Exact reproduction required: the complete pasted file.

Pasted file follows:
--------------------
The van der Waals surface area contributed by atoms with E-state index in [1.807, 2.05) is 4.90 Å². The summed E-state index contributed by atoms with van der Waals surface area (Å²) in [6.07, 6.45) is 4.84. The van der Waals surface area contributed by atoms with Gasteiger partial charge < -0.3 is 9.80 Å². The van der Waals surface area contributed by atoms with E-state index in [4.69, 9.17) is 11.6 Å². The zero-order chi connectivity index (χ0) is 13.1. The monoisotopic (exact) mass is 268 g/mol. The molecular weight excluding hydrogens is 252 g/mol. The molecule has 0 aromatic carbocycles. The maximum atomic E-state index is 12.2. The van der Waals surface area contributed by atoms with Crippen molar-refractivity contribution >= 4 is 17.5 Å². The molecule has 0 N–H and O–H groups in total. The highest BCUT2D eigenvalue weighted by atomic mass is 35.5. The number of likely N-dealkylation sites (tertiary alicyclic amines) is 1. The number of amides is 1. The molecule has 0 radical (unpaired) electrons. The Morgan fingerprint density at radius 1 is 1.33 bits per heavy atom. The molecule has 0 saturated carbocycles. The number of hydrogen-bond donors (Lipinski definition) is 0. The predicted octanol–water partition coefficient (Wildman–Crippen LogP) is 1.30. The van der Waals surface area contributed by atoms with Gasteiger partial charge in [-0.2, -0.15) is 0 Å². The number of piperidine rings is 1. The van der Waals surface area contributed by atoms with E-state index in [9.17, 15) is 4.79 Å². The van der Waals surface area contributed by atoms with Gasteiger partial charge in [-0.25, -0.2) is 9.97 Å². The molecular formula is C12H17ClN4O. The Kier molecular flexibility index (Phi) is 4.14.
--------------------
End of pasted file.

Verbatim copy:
The van der Waals surface area contributed by atoms with E-state index in [1.807, 2.05) is 4.90 Å². The summed E-state index contributed by atoms with van der Waals surface area (Å²) in [6.07, 6.45) is 4.84. The van der Waals surface area contributed by atoms with Gasteiger partial charge < -0.3 is 9.80 Å². The van der Waals surface area contributed by atoms with E-state index in [4.69, 9.17) is 11.6 Å². The zero-order chi connectivity index (χ0) is 13.1. The monoisotopic (exact) mass is 268 g/mol. The molecular weight excluding hydrogens is 252 g/mol. The molecule has 0 aromatic carbocycles. The maximum atomic E-state index is 12.2. The van der Waals surface area contributed by atoms with Crippen molar-refractivity contribution >= 4 is 17.5 Å². The molecule has 0 N–H and O–H groups in total. The highest BCUT2D eigenvalue weighted by atomic mass is 35.5. The number of likely N-dealkylation sites (tertiary alicyclic amines) is 1. The number of amides is 1. The molecule has 0 radical (unpaired) electrons. The Morgan fingerprint density at radius 1 is 1.33 bits per heavy atom. The molecule has 0 saturated carbocycles. The number of hydrogen-bond donors (Lipinski definition) is 0. The predicted octanol–water partition coefficient (Wildman–Crippen LogP) is 1.30. The van der Waals surface area contributed by atoms with Gasteiger partial charge in [-0.2, -0.15) is 0 Å². The number of piperidine rings is 1. The van der Waals surface area contributed by atoms with E-state index in [9.17, 15) is 4.79 Å². The van der Waals surface area contributed by atoms with Gasteiger partial charge in [-0.25, -0.2) is 9.97 Å². The molecular formula is C12H17ClN4O. The Kier molecular flexibility index (Phi) is 4.14.